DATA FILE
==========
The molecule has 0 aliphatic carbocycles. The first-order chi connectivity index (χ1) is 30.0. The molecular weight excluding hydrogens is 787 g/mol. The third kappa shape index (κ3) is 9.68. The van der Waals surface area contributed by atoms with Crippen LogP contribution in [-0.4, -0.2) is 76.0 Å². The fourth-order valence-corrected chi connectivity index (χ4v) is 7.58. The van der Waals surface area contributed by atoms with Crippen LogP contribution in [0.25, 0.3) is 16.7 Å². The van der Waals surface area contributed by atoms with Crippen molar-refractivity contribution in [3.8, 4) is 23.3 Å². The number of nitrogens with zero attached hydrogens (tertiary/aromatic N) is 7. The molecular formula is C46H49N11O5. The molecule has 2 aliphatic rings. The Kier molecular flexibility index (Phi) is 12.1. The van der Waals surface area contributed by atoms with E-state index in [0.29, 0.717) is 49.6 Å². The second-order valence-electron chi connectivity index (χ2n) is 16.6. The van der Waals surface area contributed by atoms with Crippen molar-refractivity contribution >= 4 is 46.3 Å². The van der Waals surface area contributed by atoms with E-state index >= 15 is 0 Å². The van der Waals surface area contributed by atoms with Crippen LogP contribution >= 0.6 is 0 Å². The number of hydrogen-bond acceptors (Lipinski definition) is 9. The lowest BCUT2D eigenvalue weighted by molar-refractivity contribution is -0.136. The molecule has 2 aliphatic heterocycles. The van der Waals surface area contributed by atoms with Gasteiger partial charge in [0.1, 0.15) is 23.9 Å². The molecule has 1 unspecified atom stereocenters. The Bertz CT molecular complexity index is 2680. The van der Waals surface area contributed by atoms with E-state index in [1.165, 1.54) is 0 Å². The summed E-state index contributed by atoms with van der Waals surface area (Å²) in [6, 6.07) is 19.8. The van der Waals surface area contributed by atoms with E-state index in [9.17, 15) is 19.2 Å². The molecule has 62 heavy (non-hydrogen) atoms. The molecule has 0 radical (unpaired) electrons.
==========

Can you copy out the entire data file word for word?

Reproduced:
The molecule has 0 aliphatic carbocycles. The first-order chi connectivity index (χ1) is 30.0. The molecular weight excluding hydrogens is 787 g/mol. The third kappa shape index (κ3) is 9.68. The van der Waals surface area contributed by atoms with Crippen LogP contribution in [-0.4, -0.2) is 76.0 Å². The fourth-order valence-corrected chi connectivity index (χ4v) is 7.58. The van der Waals surface area contributed by atoms with Crippen LogP contribution in [0.25, 0.3) is 16.7 Å². The van der Waals surface area contributed by atoms with Crippen molar-refractivity contribution in [3.8, 4) is 23.3 Å². The number of nitrogens with zero attached hydrogens (tertiary/aromatic N) is 7. The molecular formula is C46H49N11O5. The molecule has 2 aliphatic rings. The Kier molecular flexibility index (Phi) is 12.1. The van der Waals surface area contributed by atoms with E-state index in [0.29, 0.717) is 49.6 Å². The second-order valence-electron chi connectivity index (χ2n) is 16.6. The van der Waals surface area contributed by atoms with Crippen molar-refractivity contribution >= 4 is 46.3 Å². The van der Waals surface area contributed by atoms with E-state index >= 15 is 0 Å². The van der Waals surface area contributed by atoms with Crippen LogP contribution >= 0.6 is 0 Å². The number of hydrogen-bond acceptors (Lipinski definition) is 9. The lowest BCUT2D eigenvalue weighted by molar-refractivity contribution is -0.136. The molecule has 2 aliphatic heterocycles. The van der Waals surface area contributed by atoms with Gasteiger partial charge in [0.1, 0.15) is 23.9 Å². The molecule has 1 unspecified atom stereocenters. The Bertz CT molecular complexity index is 2680. The van der Waals surface area contributed by atoms with E-state index in [1.165, 1.54) is 0 Å². The summed E-state index contributed by atoms with van der Waals surface area (Å²) in [6, 6.07) is 19.8. The van der Waals surface area contributed by atoms with E-state index in [9.17, 15) is 19.2 Å². The molecule has 62 heavy (non-hydrogen) atoms. The molecule has 0 radical (unpaired) electrons.